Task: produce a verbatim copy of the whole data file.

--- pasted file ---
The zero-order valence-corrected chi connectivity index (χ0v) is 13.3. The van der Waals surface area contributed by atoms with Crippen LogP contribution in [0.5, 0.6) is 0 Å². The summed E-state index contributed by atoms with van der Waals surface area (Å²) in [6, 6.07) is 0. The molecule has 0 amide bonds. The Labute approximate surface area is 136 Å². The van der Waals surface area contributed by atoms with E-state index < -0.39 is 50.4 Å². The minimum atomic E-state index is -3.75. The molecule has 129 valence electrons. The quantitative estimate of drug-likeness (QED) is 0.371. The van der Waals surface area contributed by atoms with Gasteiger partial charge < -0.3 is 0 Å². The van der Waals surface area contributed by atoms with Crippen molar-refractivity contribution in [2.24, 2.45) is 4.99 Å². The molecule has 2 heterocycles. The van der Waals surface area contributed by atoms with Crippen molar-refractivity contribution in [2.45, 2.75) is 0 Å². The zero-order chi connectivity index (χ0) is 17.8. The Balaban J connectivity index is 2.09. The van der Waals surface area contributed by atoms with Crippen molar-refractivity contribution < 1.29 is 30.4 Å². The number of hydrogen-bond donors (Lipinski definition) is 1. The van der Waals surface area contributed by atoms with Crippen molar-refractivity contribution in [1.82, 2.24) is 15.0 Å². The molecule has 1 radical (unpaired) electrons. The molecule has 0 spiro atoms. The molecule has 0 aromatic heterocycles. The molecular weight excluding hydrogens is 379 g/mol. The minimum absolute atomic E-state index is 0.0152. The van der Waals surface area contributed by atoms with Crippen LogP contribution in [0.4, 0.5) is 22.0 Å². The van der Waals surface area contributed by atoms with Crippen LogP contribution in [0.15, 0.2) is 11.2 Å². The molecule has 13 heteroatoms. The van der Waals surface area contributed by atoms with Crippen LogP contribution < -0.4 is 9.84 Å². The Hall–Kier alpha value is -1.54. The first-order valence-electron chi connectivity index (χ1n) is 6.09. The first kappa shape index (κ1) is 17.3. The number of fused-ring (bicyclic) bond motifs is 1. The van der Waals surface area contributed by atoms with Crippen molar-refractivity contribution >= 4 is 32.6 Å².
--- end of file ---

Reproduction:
The zero-order valence-corrected chi connectivity index (χ0v) is 13.3. The van der Waals surface area contributed by atoms with Crippen LogP contribution in [0.5, 0.6) is 0 Å². The summed E-state index contributed by atoms with van der Waals surface area (Å²) in [6, 6.07) is 0. The molecule has 0 amide bonds. The Labute approximate surface area is 136 Å². The van der Waals surface area contributed by atoms with E-state index < -0.39 is 50.4 Å². The minimum atomic E-state index is -3.75. The molecule has 129 valence electrons. The quantitative estimate of drug-likeness (QED) is 0.371. The van der Waals surface area contributed by atoms with Gasteiger partial charge < -0.3 is 0 Å². The van der Waals surface area contributed by atoms with Crippen molar-refractivity contribution in [2.24, 2.45) is 4.99 Å². The molecule has 2 heterocycles. The van der Waals surface area contributed by atoms with Crippen molar-refractivity contribution in [2.45, 2.75) is 0 Å². The zero-order chi connectivity index (χ0) is 17.8. The Balaban J connectivity index is 2.09. The van der Waals surface area contributed by atoms with Crippen molar-refractivity contribution < 1.29 is 30.4 Å². The number of hydrogen-bond donors (Lipinski definition) is 1. The van der Waals surface area contributed by atoms with Crippen molar-refractivity contribution in [1.82, 2.24) is 15.0 Å². The molecule has 1 radical (unpaired) electrons. The molecule has 0 spiro atoms. The molecule has 0 aromatic heterocycles. The molecular weight excluding hydrogens is 379 g/mol. The minimum absolute atomic E-state index is 0.0152. The van der Waals surface area contributed by atoms with Crippen LogP contribution in [0.4, 0.5) is 22.0 Å². The van der Waals surface area contributed by atoms with Crippen LogP contribution in [0.15, 0.2) is 11.2 Å². The molecule has 13 heteroatoms. The van der Waals surface area contributed by atoms with Crippen LogP contribution < -0.4 is 9.84 Å². The Hall–Kier alpha value is -1.54. The first-order valence-electron chi connectivity index (χ1n) is 6.09. The first kappa shape index (κ1) is 17.3. The number of fused-ring (bicyclic) bond motifs is 1. The van der Waals surface area contributed by atoms with Crippen molar-refractivity contribution >= 4 is 32.6 Å².